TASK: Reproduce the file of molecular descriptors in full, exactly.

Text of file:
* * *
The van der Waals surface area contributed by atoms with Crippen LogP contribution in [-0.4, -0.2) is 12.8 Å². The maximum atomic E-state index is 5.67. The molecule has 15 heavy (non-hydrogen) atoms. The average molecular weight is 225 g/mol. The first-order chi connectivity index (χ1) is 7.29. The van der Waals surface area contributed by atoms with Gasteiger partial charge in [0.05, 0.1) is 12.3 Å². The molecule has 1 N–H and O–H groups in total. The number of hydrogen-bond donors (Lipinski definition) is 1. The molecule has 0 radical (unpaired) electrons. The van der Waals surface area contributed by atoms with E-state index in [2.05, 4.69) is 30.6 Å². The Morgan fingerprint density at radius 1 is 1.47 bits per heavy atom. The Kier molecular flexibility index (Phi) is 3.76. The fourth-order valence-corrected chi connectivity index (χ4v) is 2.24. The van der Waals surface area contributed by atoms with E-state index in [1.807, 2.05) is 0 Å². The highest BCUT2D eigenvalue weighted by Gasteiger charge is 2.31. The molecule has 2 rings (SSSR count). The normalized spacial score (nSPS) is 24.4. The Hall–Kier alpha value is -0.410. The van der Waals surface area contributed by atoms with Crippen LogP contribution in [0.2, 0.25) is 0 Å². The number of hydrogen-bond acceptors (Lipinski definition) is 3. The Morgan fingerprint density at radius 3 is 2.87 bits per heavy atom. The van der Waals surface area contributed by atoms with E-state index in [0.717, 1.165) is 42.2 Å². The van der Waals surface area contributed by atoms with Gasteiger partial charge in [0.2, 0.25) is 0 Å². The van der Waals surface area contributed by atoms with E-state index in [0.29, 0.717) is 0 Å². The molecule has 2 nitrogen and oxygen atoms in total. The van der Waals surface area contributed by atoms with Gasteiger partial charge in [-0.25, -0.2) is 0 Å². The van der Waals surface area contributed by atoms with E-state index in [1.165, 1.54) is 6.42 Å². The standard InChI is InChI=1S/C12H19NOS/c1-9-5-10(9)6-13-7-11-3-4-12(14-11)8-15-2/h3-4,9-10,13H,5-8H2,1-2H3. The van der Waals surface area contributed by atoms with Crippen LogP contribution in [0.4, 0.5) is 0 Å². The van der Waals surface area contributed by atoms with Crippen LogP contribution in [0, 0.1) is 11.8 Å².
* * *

The van der Waals surface area contributed by atoms with Crippen LogP contribution in [-0.4, -0.2) is 12.8 Å². The maximum atomic E-state index is 5.67. The molecule has 15 heavy (non-hydrogen) atoms. The average molecular weight is 225 g/mol. The first-order chi connectivity index (χ1) is 7.29. The van der Waals surface area contributed by atoms with Gasteiger partial charge in [0.05, 0.1) is 12.3 Å². The molecule has 1 N–H and O–H groups in total. The number of hydrogen-bond donors (Lipinski definition) is 1. The molecule has 0 radical (unpaired) electrons. The van der Waals surface area contributed by atoms with E-state index in [2.05, 4.69) is 30.6 Å². The Morgan fingerprint density at radius 1 is 1.47 bits per heavy atom. The Kier molecular flexibility index (Phi) is 3.76. The fourth-order valence-corrected chi connectivity index (χ4v) is 2.24. The van der Waals surface area contributed by atoms with E-state index in [1.807, 2.05) is 0 Å². The highest BCUT2D eigenvalue weighted by Gasteiger charge is 2.31. The molecule has 2 rings (SSSR count). The normalized spacial score (nSPS) is 24.4. The Hall–Kier alpha value is -0.410. The van der Waals surface area contributed by atoms with Crippen LogP contribution in [0.2, 0.25) is 0 Å². The number of hydrogen-bond acceptors (Lipinski definition) is 3. The Morgan fingerprint density at radius 3 is 2.87 bits per heavy atom. The van der Waals surface area contributed by atoms with E-state index in [0.717, 1.165) is 42.2 Å². The van der Waals surface area contributed by atoms with Gasteiger partial charge in [0.2, 0.25) is 0 Å². The van der Waals surface area contributed by atoms with E-state index in [0.29, 0.717) is 0 Å². The molecule has 2 nitrogen and oxygen atoms in total. The van der Waals surface area contributed by atoms with Gasteiger partial charge in [-0.25, -0.2) is 0 Å². The van der Waals surface area contributed by atoms with E-state index in [1.165, 1.54) is 6.42 Å². The standard InChI is InChI=1S/C12H19NOS/c1-9-5-10(9)6-13-7-11-3-4-12(14-11)8-15-2/h3-4,9-10,13H,5-8H2,1-2H3. The van der Waals surface area contributed by atoms with Crippen LogP contribution in [0.4, 0.5) is 0 Å². The van der Waals surface area contributed by atoms with Crippen LogP contribution in [0, 0.1) is 11.8 Å².